Epsom salt has long been considered one of the most versatile household products, but as summer draws near, doctors say there’s an important use that isn’t as well known: reducing the itch that comes from mosquito bites, bee stings, mild sunburn, poison ivy, poison oak and poison sumac.
“Basically, anything that itches or burns the skin, Epsom salt can soothe,” says Dr. Joe Matusic, a pediatrician in Charleston, W.Va., and an assistant clinical professor of pediatrics at the Charleston division of the West Virginia University School of Medicine. “It’s inexpensive, it’s readily available and it’s an old-time remedy that works.”
Epsom salt can be used to help reduce itching in three ways, according to Matusic and other doctors:
- Make compresses by soaking a cotton washcloth in cold water that has been mixed with Epsom salt (two tablespoons per cup), then apply to the skin.
- Create a paste to apply to the skin by adding a teaspoon of Epsom salt to about a cup of hot water until it dissolves, then chilling the solution in the fridge for 20 minutes. Note: Clean the skin and pat dry before applying the paste.
- Take an Epsom salt bath, by adding two cups of Epsom salt to the water in a standard-sized bathtub and soaking for at least 12 minutes. The Epsom salt will dissolve quicker if you put it under the running water.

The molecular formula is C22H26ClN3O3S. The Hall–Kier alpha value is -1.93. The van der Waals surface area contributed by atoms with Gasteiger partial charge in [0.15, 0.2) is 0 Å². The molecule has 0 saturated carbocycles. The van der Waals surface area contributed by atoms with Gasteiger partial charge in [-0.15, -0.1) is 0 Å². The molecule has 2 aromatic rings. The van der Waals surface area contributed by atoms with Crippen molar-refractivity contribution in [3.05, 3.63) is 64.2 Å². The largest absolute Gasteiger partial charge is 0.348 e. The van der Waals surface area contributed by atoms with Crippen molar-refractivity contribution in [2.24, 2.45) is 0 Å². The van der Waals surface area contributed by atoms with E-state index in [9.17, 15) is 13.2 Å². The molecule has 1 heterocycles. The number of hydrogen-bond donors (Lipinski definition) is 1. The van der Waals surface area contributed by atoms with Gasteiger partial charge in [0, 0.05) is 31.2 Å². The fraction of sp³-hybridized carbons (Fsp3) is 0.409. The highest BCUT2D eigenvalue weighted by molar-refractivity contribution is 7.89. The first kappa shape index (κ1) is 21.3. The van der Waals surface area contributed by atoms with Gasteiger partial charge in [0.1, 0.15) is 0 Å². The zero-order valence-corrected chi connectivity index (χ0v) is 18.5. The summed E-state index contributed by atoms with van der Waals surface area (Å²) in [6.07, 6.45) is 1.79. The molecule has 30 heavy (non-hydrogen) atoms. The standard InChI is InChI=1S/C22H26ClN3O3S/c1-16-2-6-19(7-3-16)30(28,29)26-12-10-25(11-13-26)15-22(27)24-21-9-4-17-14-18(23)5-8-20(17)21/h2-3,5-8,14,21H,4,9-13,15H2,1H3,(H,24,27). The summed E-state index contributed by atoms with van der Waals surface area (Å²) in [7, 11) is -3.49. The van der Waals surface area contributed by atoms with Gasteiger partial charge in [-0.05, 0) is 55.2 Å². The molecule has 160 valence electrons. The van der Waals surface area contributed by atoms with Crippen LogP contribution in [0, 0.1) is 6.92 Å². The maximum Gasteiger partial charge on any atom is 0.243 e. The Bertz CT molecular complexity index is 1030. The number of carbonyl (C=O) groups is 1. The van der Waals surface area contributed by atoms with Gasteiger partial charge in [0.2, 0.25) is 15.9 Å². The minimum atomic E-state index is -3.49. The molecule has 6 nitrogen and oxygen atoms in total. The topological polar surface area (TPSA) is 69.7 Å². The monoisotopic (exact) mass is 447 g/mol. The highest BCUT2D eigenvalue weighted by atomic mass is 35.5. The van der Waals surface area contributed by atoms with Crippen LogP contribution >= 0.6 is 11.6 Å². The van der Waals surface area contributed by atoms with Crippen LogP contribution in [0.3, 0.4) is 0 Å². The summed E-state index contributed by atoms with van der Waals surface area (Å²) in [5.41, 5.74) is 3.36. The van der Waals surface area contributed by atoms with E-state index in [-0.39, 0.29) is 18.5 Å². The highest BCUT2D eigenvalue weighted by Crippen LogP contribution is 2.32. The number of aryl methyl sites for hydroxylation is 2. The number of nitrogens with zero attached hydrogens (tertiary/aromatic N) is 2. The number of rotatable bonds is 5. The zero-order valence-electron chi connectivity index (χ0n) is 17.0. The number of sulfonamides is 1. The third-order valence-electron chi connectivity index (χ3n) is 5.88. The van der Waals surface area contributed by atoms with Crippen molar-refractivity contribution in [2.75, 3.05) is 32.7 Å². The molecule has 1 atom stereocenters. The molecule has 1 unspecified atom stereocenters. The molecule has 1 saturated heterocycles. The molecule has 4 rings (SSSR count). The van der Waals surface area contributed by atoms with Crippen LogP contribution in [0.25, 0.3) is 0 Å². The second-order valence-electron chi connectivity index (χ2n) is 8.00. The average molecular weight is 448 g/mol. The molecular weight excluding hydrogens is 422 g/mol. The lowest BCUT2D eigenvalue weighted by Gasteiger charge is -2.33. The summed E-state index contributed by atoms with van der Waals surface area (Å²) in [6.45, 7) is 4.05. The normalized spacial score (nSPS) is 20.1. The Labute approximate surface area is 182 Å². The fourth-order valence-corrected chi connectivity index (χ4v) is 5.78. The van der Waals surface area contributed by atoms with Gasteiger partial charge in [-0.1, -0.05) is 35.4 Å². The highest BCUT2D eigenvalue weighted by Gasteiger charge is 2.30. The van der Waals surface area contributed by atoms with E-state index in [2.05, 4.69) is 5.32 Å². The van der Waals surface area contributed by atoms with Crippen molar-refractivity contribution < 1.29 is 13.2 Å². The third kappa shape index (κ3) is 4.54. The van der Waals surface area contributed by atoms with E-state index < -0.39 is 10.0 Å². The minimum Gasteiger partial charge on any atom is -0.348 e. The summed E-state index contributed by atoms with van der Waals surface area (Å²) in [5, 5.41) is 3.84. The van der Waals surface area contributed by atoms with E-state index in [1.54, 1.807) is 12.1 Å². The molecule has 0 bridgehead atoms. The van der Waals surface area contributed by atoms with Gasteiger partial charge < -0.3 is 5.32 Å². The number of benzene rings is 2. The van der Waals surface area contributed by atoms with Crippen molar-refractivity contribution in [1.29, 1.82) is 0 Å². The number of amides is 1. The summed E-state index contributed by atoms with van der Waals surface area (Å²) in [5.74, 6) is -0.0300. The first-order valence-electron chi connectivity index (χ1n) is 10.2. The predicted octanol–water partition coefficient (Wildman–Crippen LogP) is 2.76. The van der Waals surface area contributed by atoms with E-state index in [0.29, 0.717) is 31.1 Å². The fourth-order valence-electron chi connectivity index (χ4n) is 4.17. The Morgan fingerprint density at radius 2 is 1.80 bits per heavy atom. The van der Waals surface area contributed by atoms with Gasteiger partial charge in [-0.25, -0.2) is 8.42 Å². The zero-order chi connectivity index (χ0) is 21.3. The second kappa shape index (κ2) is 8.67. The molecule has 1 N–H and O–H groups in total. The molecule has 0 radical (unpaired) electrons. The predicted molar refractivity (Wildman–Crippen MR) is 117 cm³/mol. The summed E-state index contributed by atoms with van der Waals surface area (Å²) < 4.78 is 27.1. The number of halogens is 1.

“Epsom salt is always there in the pantry, and you should use it as soon as possible for temporary relief,” says Dr. Susan Jewell, an award-winning doctor and scientist in clinical research medicine. “I use it myself.”
Epsom salt helps draw the moisture out of lesions caused by rashes, such as poison ivy, according to the doctors. And with bites or stings, Epsom salt reduces the swelling, which eases the itching sensation because the body’s nerves fire less frequently, the doctors say.
People should consult their doctors for serious or persisting skin conditions.
Note: For human use, the Epsom Salt Council recommends only Epsom salt with the USP designation.
About Dr. Susan Jewell
Dr. Jewell has trained and worked in clinical research medicine in the field of cancer and AIDS/HIV at the National Cancer Institute and UCLA’s School of Medicine, and she’s received prestigious awards and fellowships from the National Institute of Health, including the Cancer Research Training Award and the National Research Scientist Award. She’s a published author who has appeared on national television.
About Dr. Joe Matusic
Dr. Matusic practices at ABC Pediatrics in Charleston, W.V., and is also an assistant clinical professor of pediatrics at the Charleston division of the West Virginia University School of Medicine. Since 2000, he’s been featured in a “pediatrician on call” segment of Good Morning West Virginia, and since 2005, he’s also been featured on a weekly health segment called “Babysteps” that airs on WCHS-TV in West Virginia.